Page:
Dr. Bhardwaj’s presentation will try to unfold the history of the production and usage of terracotta images in India from the earliest times to the turn of the 2nd millennium CE. Besides pottery, terracotta items form a sizeable portion of the archaeological assemblage of sites, excavated and explored. Terracotta was moulded in both, utilitarian and non-utilitarian forms, and in its anthropomorphic representation became emblematic for the visual culture of the site it was retrieved from. Covering the ancient past of the subcontinent, and focusing largely on undivided north India, the presentation will indicate patterns of production and usage, and the multiplicity of meanings that can be gleaned, especially in the absence of stratified contexts. The ubiquity of terracottas has perhaps inured us to their various possibilities, and the talk will attempt to showcase just that, even if as an exemplar.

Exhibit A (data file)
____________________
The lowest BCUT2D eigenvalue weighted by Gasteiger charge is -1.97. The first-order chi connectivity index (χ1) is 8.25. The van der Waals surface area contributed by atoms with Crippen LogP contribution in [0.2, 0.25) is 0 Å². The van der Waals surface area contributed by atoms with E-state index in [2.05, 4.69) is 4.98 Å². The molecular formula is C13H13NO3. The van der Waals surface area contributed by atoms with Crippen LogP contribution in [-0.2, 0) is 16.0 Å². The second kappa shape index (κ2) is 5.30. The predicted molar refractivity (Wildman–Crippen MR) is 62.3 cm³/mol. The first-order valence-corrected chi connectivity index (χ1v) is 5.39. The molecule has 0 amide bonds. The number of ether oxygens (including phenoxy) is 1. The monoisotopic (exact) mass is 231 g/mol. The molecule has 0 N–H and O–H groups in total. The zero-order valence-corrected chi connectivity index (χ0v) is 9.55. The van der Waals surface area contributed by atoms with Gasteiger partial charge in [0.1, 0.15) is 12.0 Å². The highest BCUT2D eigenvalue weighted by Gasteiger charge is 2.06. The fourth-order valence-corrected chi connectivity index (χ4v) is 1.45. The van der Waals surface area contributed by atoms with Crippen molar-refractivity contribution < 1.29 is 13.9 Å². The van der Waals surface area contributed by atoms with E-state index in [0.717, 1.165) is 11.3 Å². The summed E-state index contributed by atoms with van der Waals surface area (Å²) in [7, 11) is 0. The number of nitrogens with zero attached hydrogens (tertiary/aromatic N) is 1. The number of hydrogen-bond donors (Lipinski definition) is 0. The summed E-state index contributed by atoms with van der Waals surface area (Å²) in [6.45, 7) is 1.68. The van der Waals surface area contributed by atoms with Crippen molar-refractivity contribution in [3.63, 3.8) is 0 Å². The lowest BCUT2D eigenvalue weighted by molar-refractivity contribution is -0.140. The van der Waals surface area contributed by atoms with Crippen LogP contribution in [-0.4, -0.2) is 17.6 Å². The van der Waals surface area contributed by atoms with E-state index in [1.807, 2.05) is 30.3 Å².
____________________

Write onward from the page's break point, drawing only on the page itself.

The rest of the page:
Dr. Bhardwaj is an Associate Professor in the Department of History at Gargi College, Delhi University, and has two decades of teaching experience and taught a wide range of papers on Indian and world history. Her area of specialization is archaeology and ancient Indian history. She participated in the excavation of the early historic site of Kadebakele in Karnataka. Her published work includes articles in the Time-chart History of India, Archaeology as History, edited by H.P. Ray and C. Sinopoli, and chapters in the study material for School of Open Learning (SOL), Institute of Life Long Learning (ILLL) and Indira Gandhi National Open University (IGNOU).